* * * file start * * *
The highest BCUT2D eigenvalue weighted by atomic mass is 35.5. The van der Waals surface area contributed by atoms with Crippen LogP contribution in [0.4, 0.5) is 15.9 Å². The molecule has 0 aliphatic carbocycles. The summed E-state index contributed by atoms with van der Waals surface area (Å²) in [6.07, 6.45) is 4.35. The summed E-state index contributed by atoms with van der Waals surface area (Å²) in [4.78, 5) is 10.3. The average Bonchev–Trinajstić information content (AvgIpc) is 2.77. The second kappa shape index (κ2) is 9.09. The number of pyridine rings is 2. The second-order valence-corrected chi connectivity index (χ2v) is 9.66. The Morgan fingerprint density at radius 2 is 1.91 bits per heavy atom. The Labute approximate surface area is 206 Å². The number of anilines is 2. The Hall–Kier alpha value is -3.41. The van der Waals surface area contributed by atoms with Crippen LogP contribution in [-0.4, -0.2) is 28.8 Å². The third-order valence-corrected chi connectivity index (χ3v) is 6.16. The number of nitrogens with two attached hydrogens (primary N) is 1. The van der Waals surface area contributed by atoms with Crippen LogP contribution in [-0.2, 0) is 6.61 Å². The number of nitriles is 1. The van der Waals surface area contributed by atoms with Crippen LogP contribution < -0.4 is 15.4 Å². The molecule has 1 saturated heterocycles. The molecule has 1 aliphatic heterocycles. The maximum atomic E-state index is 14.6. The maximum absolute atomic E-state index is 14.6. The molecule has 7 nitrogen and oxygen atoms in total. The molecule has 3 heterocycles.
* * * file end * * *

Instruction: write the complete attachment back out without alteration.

The highest BCUT2D eigenvalue weighted by atomic mass is 35.5. The van der Waals surface area contributed by atoms with Crippen LogP contribution in [0.4, 0.5) is 15.9 Å². The molecule has 0 aliphatic carbocycles. The summed E-state index contributed by atoms with van der Waals surface area (Å²) in [6.07, 6.45) is 4.35. The summed E-state index contributed by atoms with van der Waals surface area (Å²) in [4.78, 5) is 10.3. The average Bonchev–Trinajstić information content (AvgIpc) is 2.77. The second kappa shape index (κ2) is 9.09. The number of pyridine rings is 2. The second-order valence-corrected chi connectivity index (χ2v) is 9.66. The Morgan fingerprint density at radius 2 is 1.91 bits per heavy atom. The Labute approximate surface area is 206 Å². The number of anilines is 2. The Hall–Kier alpha value is -3.41. The van der Waals surface area contributed by atoms with Crippen LogP contribution in [-0.4, -0.2) is 28.8 Å². The third-order valence-corrected chi connectivity index (χ3v) is 6.16. The number of nitrogens with two attached hydrogens (primary N) is 1. The van der Waals surface area contributed by atoms with Crippen LogP contribution in [-0.2, 0) is 6.61 Å². The number of nitriles is 1. The van der Waals surface area contributed by atoms with Crippen LogP contribution < -0.4 is 15.4 Å². The molecule has 1 saturated heterocycles. The molecule has 1 aliphatic heterocycles. The maximum atomic E-state index is 14.6. The maximum absolute atomic E-state index is 14.6. The molecule has 7 nitrogen and oxygen atoms in total. The molecule has 3 heterocycles.